# Comparing digits in a number in an excel cell

In a list of 3 digit numbers from 000 to 999 I need to be able to identify the numbers that have at least 2 digits the same, could you please help me with a formula.
I tried =IF(LEFT(A98,1) = "LEFT(A98,2)"OR LEFT(A98,2) = "LEFT(A98,3)" OR LEFT(A98,1) ="LEFT(A98,3)" , "0","1"). But I am very inexperienced at excel and it doesn't accept this formula.

That's actually not that far off.

Use MID() instead of LEFT(), because LEFT() takes all the letters not just one for comparison.

Remove the unnecessary quotes, and it should work:

IF(OR(MID(A98,1,1)=MID(A98,2,1),MID(A98,1,1)=MID(A98,3,1),MID(A98,2,1)=MID(A98,3,1)),"1","0")

Make sure to understand the pieces of what I wrote, so you can correct it if I mistyped or forgot a bracket - I have no computer here to verify, and I am typing on a cell phone.

• That worked perfectly many thanks you are a life saver, cheers Jun 14, 2016 at 7:24

Aganju's answer is probably what you're looking for. A lot of times, though, the solution to an Excel problem comes from looking at it in different ways. Here's a little different approach with a couple of ideas you can keep in your back pocket.

LEFT, RIGHT, MID

Since everything is three digits, I find it easier to thinks of the digits as:

LEFT(A98,1)
MID(A98,2,1)
RIGHT(A98,1)


Just personal preference, and this will document how to use those functions. That's the leftmost 1 character, the middle starting at position 2 for a length of 1, and the rightmost 1 character.

Reverse Thinking

You approached this from the direction of finding any combination of matching digits. That requires some combination of IF, OR, and/or AND. If you approach it from the other direction, there's just one condition you want to exclude -- all of the digits being different. Testing for that single case can be done more simply.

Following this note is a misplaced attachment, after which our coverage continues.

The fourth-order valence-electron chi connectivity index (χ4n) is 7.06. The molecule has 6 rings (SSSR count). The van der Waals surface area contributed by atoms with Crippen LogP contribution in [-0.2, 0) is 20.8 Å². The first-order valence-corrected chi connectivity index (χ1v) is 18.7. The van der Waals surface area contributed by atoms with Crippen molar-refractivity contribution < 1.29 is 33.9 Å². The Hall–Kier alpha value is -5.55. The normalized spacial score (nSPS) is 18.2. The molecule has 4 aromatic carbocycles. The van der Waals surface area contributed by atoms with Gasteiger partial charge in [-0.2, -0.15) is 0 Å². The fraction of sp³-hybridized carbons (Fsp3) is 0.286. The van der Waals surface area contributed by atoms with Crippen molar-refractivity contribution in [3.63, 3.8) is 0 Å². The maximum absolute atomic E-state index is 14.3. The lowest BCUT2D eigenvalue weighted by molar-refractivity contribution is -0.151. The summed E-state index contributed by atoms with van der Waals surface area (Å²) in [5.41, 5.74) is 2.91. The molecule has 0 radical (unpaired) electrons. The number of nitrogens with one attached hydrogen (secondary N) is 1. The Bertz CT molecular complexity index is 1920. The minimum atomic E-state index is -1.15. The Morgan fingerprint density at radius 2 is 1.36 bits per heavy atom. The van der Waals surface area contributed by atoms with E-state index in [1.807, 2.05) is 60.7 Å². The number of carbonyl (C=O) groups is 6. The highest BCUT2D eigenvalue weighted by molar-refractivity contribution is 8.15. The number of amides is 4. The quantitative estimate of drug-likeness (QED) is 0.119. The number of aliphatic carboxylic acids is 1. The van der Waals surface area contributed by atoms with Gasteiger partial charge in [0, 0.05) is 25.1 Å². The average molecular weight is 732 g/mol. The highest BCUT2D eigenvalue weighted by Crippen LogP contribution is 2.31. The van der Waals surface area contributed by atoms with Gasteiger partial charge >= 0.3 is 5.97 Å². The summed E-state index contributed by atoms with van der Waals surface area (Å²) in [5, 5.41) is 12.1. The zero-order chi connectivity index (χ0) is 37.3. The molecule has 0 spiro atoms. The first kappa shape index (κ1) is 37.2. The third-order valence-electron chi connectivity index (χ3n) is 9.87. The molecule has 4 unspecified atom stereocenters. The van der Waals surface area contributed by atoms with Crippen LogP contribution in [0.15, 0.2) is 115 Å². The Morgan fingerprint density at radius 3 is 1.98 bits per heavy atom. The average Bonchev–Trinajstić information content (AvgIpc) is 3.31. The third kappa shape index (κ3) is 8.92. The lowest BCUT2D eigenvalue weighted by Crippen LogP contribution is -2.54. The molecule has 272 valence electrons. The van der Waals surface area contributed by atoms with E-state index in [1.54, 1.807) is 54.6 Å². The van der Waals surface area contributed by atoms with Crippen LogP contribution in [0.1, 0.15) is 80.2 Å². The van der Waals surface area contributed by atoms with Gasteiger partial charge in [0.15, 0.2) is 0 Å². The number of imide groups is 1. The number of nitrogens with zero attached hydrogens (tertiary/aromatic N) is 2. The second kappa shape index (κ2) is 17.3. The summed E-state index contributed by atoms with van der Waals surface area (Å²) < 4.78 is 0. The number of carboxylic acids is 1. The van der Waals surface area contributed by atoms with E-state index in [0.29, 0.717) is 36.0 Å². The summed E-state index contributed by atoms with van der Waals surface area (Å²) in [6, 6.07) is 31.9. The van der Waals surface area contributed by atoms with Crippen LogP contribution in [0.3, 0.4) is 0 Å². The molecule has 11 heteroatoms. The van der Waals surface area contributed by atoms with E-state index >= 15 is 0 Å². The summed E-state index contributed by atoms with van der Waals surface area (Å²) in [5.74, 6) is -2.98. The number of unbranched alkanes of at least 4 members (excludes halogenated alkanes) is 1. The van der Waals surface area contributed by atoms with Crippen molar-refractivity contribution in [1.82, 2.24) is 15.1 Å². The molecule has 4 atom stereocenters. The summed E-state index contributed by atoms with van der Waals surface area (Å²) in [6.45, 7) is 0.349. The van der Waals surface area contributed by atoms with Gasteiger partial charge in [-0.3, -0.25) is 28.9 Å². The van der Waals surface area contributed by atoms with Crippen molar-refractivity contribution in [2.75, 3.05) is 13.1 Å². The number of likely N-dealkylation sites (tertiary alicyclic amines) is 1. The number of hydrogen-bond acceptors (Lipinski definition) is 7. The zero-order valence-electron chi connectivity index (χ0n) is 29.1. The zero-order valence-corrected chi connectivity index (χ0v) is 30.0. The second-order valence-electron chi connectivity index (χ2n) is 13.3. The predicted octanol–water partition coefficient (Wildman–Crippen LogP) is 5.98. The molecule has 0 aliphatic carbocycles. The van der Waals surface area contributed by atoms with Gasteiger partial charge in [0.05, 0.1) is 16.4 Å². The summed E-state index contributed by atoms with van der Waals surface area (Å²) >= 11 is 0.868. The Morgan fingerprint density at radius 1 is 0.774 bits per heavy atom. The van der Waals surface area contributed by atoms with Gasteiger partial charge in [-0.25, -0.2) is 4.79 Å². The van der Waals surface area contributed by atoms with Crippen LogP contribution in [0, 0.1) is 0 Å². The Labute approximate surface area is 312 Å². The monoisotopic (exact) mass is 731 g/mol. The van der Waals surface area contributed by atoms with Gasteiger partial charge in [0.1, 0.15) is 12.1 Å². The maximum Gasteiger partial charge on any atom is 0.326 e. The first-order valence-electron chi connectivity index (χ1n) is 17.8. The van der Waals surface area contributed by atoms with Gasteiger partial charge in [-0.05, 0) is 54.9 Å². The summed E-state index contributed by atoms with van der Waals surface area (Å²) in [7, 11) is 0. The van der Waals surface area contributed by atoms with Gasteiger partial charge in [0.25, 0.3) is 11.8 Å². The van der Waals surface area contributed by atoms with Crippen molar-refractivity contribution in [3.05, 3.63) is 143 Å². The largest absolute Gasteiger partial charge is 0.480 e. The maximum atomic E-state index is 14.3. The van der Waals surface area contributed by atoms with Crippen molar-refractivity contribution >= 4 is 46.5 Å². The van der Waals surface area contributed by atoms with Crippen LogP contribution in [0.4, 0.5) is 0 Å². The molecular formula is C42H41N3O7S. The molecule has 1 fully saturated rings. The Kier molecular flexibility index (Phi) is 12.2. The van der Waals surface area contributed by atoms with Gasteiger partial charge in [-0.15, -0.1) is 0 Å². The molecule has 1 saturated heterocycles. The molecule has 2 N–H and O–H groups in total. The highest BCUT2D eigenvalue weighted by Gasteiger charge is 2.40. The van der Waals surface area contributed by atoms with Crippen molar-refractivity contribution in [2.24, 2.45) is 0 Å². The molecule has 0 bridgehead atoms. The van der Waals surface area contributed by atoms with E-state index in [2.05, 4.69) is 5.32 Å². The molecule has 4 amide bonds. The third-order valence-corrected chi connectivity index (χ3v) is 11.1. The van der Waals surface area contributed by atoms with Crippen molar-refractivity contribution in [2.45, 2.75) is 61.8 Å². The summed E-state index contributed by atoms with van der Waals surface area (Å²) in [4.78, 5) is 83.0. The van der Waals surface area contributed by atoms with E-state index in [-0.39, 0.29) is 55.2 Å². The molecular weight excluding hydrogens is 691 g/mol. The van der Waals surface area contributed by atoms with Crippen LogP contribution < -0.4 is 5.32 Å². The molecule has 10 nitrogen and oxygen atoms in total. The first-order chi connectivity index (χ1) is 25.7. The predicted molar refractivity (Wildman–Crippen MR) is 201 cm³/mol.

Boolean Arithmetic

I'll combine this with another trick. You're looking for a 1 or 0 result, so you're already thinking in terms of those representing true and false. You can use some math properties of 0 and 1:

• zero times anything is zero
• multiplying a bunch of zeros yields zero
• multiplying a bunch of ones yields one
• the only way the product of a bunch of zeros or ones can yield one is if they're all ones

Putting it together

Excel treats true and false as1 and 0. So without needing IF, AND, or OR, you can use:

= (LEFT(A98,1)<>MID(A98,2,1)) * (LEFT(A98,1)<>RIGHT(A98,1)) * (MID(A98,2,1)<>RIGHT(A98,1))


This yields 1 if all the digits are different and 0 if any combination is the same. That differentiates things. But if your mindset is that it should be the reverse, as you described in the question, you can reverse it by using 1 minus that formula:

= 1 - (LEFT(A98,1)<>MID(A98,2,1)) * (LEFT(A98,1)<>RIGHT(A98,1)) * (MID(A98,2,1)<>RIGHT(A98,1))


And notice that the 0 or 1 values are produced directly by the logical tests; it wasn't necessary to assign these values to the result based on evaluating conditions.

• Smart, yet very hard to understand. If anybody else inspects the sheet and sees this they will not understand what the formula is testing. Jun 14, 2016 at 8:58

Here's another slightly different way, using @fixer1234's LEFT MID & RIGHT and multiplication by zero idea:

=IF((LEFT(A99,1)-MID(A99,2,1)) * (LEFT(A99,1)-RIGHT(A99,1)) * (MID(A99,2,1)-RIGHT(A99,1))=0,1,0)


if any of the pairs are equal, the result of the multiplication is zero, and the result of the IF is 1.